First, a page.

There is a need, therefore, to consider the quality of the recess environment, which has recently been operationalized as including the safety and structure of the environment, adult engagement and supervision, student social behaviors, and transition periods .
The results of this content analysis were the basis for creating an observational protocol for playground play derived from use of the original ADL-PP (Table 1).
Next, inter-rater reliability of observational coding for each play domain was tested using a one-way random effects intra-class correlation coefficient (ICC).
To facilitate independent reliability ratings, data assessors were instructed not to discuss frequency counts with other raters, however coordinated their data collection to ensure they conducted their observations at the same time and in the same direction (i.e., counts all took place left to right to control for natural momentary changes in play).
Observations for boys and girls were coded separately.
Stellino and Sinclair  found that children (N = 444; 3rd–5th graders; 49% female) from a suburban Rocky Mountain region of the USA reported running (79.5%) and talking with friends (60.8%) as the most common activities at recess.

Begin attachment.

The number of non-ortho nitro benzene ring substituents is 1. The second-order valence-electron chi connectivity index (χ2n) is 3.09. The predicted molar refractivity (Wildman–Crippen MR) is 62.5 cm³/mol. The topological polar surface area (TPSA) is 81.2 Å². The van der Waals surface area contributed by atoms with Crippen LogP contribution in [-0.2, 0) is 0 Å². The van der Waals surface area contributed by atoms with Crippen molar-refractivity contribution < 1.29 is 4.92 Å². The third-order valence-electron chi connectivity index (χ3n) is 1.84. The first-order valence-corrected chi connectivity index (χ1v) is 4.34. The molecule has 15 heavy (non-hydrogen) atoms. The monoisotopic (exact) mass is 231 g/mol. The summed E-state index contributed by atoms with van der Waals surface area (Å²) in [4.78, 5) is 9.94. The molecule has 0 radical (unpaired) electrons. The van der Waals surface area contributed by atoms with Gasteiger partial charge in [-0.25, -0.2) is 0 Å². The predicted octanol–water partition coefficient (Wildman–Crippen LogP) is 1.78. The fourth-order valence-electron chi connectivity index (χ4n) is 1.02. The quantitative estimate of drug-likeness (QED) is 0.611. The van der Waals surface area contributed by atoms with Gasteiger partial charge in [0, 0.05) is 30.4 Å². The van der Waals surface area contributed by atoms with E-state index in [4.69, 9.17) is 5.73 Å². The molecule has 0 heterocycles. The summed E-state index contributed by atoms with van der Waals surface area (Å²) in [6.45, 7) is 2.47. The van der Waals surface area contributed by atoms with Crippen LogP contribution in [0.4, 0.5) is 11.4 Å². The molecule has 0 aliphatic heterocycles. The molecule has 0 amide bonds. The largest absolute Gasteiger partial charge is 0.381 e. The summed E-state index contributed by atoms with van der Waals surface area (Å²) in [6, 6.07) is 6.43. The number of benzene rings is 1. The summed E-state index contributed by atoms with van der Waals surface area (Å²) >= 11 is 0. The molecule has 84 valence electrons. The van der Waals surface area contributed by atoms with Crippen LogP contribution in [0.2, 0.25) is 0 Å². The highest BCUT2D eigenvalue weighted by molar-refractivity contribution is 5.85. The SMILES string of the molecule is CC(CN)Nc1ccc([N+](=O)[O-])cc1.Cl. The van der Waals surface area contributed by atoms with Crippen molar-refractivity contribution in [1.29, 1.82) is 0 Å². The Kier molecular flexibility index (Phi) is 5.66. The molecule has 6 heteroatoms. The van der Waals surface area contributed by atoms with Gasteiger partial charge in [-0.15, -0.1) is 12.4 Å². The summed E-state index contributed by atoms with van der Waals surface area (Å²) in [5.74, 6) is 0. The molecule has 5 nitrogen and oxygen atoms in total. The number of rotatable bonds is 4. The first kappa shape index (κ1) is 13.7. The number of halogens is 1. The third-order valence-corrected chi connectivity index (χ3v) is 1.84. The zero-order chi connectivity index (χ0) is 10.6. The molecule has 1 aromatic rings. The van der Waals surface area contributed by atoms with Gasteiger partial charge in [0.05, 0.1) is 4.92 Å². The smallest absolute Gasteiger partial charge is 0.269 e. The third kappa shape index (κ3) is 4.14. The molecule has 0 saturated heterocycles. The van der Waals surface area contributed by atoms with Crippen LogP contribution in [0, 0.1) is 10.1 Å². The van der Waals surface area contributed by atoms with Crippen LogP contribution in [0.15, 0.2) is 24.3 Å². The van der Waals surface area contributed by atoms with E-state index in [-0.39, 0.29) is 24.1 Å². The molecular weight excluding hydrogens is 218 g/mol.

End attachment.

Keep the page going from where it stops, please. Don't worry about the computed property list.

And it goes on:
However, self-report of activities can be prone to selection or retrieval biases, and Sinclair and Stellino  further suggested that this tool may be adaptable to an observational form of measurement.An inductive content analysis of children’s type of play and activity engagement during recess was conducted to categorize activities.Inter-rater reliability of observations was assessed at 49 points that spanned 22 unique recess periods at four different schools.Based on these premises, we used a modified version of the ADL-PP to assess the reliability and validity of an observational measure of children’s play patterns.Data in the current study were collected in Milwaukee, WI, USA from 2014 to 2017.Activities that were redundant were combined into a singular category (e.g., straight slide, tube slide, curly slide, were all coded into slide).Next categories of activities were coded into higher order groupings (e.g., slide was coded into jungle gym).While previous research has shown that observers can be trained to enhance reliability on the ADL-PP, and that agreement between observer reports and children self-report is generally around 75% , these data were produced in small recess sessions ranging from eight to 29 participants.In considering the observational use of the ADL-PP, researchers may be able to examine larger samples of what children do at recess, optimal levels of activity engagement, and better tailor interventions to the needs and general play preferences of children (e.g., more targeted approach to buying equipment and structuring environments).While previous research has shown differences between boys and girls PA levels at recess , and that environmental interventions are effective for increasing PA at recess , less attention has been given to children’s play preferences that may contribute to both PA promotion, as well as social development during recess.The activities of daily living-playground play (ADL-PP) is an existing measure that was developed for self-reported activities in children older than 7 years of age [7, 8].